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Electron filmed?

  1. Feb 25, 2008 #1
    This article, "Electron filmed in motion for the first time", in the MSNBC, technology and science section, left me a little suspicious --


    I say "suspicious" because I've grown accustomed to overblown headlines like "Teleportation proved possible!" followed by predictions that I'll soon be "beaming" my way to work like Scotty, flying to work in a "Skycar", or live forever due to medical advances in nano-technology. What sells news isn't always very close to the truth.

    First things first here, could someone please try to explain what it is I'm seeing in this film of "an electron in motion"?

    What part of what I'm looking at is the electron? The concentric rings floating up and down? The bright spots that seem to appear and disappear?

    Or is that an impossible question to answer without a LOT more info than this article provides?
  2. jcsd
  3. Feb 26, 2008 #2
    Only black screen. when will be sit opposite side? :)
  4. Feb 26, 2008 #3

    Andy Resnick

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    It looks like "grantology". The actual science behind the movie is interesting: attosecond pulses, collision dynamics, etc. etc. etc. The claim of filming an electron is goofy. Never mind cloud chambers, I guess.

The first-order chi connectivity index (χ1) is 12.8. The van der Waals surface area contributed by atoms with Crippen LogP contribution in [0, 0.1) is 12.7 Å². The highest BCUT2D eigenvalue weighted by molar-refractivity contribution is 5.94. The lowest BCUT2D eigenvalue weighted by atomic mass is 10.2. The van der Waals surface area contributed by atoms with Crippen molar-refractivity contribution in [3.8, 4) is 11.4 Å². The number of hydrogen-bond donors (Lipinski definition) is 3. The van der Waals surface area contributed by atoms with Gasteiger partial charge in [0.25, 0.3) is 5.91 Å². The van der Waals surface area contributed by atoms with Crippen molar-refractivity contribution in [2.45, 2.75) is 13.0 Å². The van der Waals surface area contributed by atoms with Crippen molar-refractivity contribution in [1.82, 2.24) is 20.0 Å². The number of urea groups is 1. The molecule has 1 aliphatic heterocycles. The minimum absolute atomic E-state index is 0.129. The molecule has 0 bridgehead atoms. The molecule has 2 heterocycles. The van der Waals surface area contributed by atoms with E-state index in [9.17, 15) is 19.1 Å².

It took too long to get the movie, but I suspect the movie is a bunch of still images taken from consecutive events, stitched together. I saw an awesome movie of sonoluminescence/bubble collapse using that technique.
  5. Feb 26, 2008 #4

    "The filmed sequence shows the energy distribution of the electron and is therefore not a film in the usual sense."

    Technical overview: http://www.atto.fysik.lth.se/ [Broken]

    Lunds University press release: http://www.atto.fysik.lth.se/video/pressrelen.pdf [Broken]

    Research paper: http://www.atto.fysik.lth.se/publications/papers/MauritssonPRL2008.pdf [Broken]

    Article in Physical Review Letters: http://focus.aps.org/story/v21/st7

    "experiment generated a "bullseye" pattern showing the locations in which electrons struck the detector plate."
    Last edited by a moderator: May 3, 2017
  6. Feb 28, 2008 #5
    Tx joema. Those articles were a huge help.
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